will be served from 11:30 a.m.
to 1 p.m., awards program from
12:30 to 1 p.m.
Shands Children's Hospitals
are located on two Gainesville
campuses Shands AGH and
Shands at the University of Flor-
ida. With more than 12,000 ad-
missions in 2007, these two chil-
dren's programs make Shands
one of Florida's leading referral
systems for children. UF faculty
physicians treat kids from 65
Florida counties, 48 other states
and four foreign countries. Your

Okeechobee News/Pete Gawda

Talented singer
Central Elementary School fourth grader Amber Hood
sang in the All State Elementary Chorus Jan. 10 and 11 in
Tampa. She was the only student from Okeechobee to be
so honored in the 208 student statewide group. Amber is
pictured with her music teacher, Karen VanBeek.

A ClrnDINIilr

Speak Out
Speak Out has moved online, where it is quicker and
easier to share your ideas and converse with others. Go to, click on the community name and your
local or state Public Forum. There, you can create new
topics or comment on existing topics. You can also e-mail
comments to or call 863-467-2033,
but online comments get posted faster and not all phone calls
can be printed. What follows is a sampling of some of the
discussions currently taking place. Thanks for participating!
TAXES: You know we all hope for a tax break. Not for the snow
birds who have only come when things are good but for the people
who live here and when the snowbirds don't come and our economy
suffers. You ask, "who would like to move here?" Well we would,
that's why we live here. We have more than just fish. We have a beau-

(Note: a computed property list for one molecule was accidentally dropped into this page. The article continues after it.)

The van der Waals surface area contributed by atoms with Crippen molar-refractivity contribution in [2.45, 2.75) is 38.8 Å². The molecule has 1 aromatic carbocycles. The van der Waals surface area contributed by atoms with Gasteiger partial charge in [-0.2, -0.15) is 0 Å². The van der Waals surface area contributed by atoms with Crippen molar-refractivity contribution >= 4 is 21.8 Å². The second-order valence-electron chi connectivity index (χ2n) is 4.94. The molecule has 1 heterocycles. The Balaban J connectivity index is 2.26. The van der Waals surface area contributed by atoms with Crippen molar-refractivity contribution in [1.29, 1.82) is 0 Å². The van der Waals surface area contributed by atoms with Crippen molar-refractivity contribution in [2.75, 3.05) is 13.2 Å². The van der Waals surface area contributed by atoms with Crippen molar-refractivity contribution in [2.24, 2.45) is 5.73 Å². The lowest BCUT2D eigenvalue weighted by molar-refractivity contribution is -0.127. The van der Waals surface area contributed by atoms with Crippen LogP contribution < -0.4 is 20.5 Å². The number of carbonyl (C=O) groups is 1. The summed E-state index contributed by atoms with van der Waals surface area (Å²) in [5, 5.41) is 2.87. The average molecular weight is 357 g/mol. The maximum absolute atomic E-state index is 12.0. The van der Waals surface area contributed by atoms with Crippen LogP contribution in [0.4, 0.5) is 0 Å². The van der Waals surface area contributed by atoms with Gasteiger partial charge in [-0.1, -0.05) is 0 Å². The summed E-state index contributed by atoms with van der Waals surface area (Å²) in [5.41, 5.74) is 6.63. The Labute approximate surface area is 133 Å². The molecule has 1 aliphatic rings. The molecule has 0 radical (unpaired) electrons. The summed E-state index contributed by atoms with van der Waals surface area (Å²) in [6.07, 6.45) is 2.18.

tiful lake, wonderful friends and supportive neighbors, lots of commu-
nity events going on every day. Nothing in life is free and to preserve
what you love, you have to make allowances. We will overcome all
the shortcomings of the economy, weather and anything else that hin-
ders our Okeechobee, with or without you.
RECIPE: With all the negativism in the paper I thought maybe we
all need to change our outlook on life. So this item, taken from a recent
"country woman" seems to be an appropriate beginning. "Recipe for
Friendship..." take two heaping cups of patience, one heart full of
love, two handfuls of generosity, a dash of laughter and one head full
of understanding. Sprinkle with kindness and plenty of faith and mix
well. Spread over a period of a lifetime and serve everyone you meet.
DANGEROUS INTERSECTION: Okeechobee residents be very
careful when you go north towards YeeHaw Junction on 441. There
is going to be a BAD Wreck at that intersection where the 4 way stop
signs are. The highway department has stuck up a Florida Turnpike
sign with an arrow pointing to the right a few feet from this side of
the stop sign which completely blocks your view of the stop sign as
you approach the 4-Way stop from the direction of Okeechobee. The
last time I went that way, it was foggy and I could not see the caution
light; I almost missed the intersection because of the green sign that
says, Florida Turnpike which blocks the stop sign until you are almost